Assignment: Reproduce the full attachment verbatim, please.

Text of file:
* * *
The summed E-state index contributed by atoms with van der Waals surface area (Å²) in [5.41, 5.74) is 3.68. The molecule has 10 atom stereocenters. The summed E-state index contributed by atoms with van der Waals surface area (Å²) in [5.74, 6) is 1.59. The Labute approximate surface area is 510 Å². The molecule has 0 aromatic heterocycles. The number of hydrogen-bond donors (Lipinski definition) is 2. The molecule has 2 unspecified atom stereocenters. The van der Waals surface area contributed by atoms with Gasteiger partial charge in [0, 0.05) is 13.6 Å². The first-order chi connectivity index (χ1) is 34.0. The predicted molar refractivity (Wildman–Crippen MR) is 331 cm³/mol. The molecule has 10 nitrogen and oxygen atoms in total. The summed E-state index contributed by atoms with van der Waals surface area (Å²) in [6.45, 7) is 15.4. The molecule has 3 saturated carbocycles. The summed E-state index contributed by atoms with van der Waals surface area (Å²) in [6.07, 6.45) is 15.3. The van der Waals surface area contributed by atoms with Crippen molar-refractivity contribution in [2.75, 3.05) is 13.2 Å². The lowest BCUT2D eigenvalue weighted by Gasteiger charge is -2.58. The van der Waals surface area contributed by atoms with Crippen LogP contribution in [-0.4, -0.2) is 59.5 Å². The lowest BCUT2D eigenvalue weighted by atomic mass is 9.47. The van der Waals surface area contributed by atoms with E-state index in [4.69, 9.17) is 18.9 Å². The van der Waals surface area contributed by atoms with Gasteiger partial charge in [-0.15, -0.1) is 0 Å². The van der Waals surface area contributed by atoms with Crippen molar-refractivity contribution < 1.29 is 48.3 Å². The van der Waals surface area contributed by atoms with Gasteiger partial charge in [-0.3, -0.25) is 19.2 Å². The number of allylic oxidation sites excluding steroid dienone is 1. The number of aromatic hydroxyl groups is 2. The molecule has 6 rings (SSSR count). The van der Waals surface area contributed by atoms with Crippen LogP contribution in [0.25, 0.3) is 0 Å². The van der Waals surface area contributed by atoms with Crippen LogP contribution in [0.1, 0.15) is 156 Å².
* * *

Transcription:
The summed E-state index contributed by atoms with van der Waals surface area (Å²) in [5.41, 5.74) is 3.68. The molecule has 10 atom stereocenters. The summed E-state index contributed by atoms with van der Waals surface area (Å²) in [5.74, 6) is 1.59. The Labute approximate surface area is 510 Å². The molecule has 0 aromatic heterocycles. The number of hydrogen-bond donors (Lipinski definition) is 2. The molecule has 2 unspecified atom stereocenters. The van der Waals surface area contributed by atoms with Gasteiger partial charge in [0, 0.05) is 13.6 Å². The first-order chi connectivity index (χ1) is 34.0. The predicted molar refractivity (Wildman–Crippen MR) is 331 cm³/mol. The molecule has 10 nitrogen and oxygen atoms in total. The summed E-state index contributed by atoms with van der Waals surface area (Å²) in [6.45, 7) is 15.4. The molecule has 3 saturated carbocycles. The summed E-state index contributed by atoms with van der Waals surface area (Å²) in [6.07, 6.45) is 15.3. The van der Waals surface area contributed by atoms with Crippen molar-refractivity contribution in [2.75, 3.05) is 13.2 Å². The lowest BCUT2D eigenvalue weighted by Gasteiger charge is -2.58. The van der Waals surface area contributed by atoms with Crippen LogP contribution in [-0.4, -0.2) is 59.5 Å². The lowest BCUT2D eigenvalue weighted by atomic mass is 9.47. The van der Waals surface area contributed by atoms with E-state index in [4.69, 9.17) is 18.9 Å². The van der Waals surface area contributed by atoms with Gasteiger partial charge in [-0.15, -0.1) is 0 Å². The van der Waals surface area contributed by atoms with Crippen molar-refractivity contribution < 1.29 is 48.3 Å². The van der Waals surface area contributed by atoms with Gasteiger partial charge in [-0.3, -0.25) is 19.2 Å². The number of allylic oxidation sites excluding steroid dienone is 1. The number of aromatic hydroxyl groups is 2. The molecule has 6 rings (SSSR count). The van der Waals surface area contributed by atoms with Crippen LogP contribution in [0.25, 0.3) is 0 Å². The van der Waals surface area contributed by atoms with Crippen LogP contribution in [0.1, 0.15) is 156 Å².